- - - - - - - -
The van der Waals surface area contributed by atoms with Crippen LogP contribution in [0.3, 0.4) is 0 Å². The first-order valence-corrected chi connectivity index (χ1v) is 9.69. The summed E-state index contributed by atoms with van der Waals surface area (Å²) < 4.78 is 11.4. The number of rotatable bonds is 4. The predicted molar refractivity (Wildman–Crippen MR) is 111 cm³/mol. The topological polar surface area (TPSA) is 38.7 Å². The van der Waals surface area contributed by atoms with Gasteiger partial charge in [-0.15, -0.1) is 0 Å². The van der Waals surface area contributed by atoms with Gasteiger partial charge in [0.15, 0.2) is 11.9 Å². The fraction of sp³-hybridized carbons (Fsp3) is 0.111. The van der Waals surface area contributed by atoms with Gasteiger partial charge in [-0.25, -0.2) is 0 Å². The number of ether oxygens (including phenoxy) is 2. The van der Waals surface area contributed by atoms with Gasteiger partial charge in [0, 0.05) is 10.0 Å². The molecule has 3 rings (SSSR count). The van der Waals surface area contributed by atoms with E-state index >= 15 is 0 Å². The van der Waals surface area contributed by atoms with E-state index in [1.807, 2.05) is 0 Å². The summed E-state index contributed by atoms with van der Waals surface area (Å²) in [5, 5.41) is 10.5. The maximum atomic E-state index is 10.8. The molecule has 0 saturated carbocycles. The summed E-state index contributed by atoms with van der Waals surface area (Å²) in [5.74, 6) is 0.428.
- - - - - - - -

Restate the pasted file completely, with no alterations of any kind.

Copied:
The van der Waals surface area contributed by atoms with Crippen LogP contribution in [0.3, 0.4) is 0 Å². The first-order valence-corrected chi connectivity index (χ1v) is 9.69. The summed E-state index contributed by atoms with van der Waals surface area (Å²) < 4.78 is 11.4. The number of rotatable bonds is 4. The predicted molar refractivity (Wildman–Crippen MR) is 111 cm³/mol. The topological polar surface area (TPSA) is 38.7 Å². The van der Waals surface area contributed by atoms with Gasteiger partial charge in [-0.15, -0.1) is 0 Å². The van der Waals surface area contributed by atoms with Gasteiger partial charge in [0.15, 0.2) is 11.9 Å². The fraction of sp³-hybridized carbons (Fsp3) is 0.111. The van der Waals surface area contributed by atoms with Gasteiger partial charge in [-0.25, -0.2) is 0 Å². The number of ether oxygens (including phenoxy) is 2. The van der Waals surface area contributed by atoms with Gasteiger partial charge in [0, 0.05) is 10.0 Å². The molecule has 3 rings (SSSR count). The van der Waals surface area contributed by atoms with E-state index >= 15 is 0 Å². The van der Waals surface area contributed by atoms with E-state index in [1.807, 2.05) is 0 Å². The summed E-state index contributed by atoms with van der Waals surface area (Å²) in [5, 5.41) is 10.5. The maximum atomic E-state index is 10.8. The molecule has 0 saturated carbocycles. The summed E-state index contributed by atoms with van der Waals surface area (Å²) in [5.74, 6) is 0.428.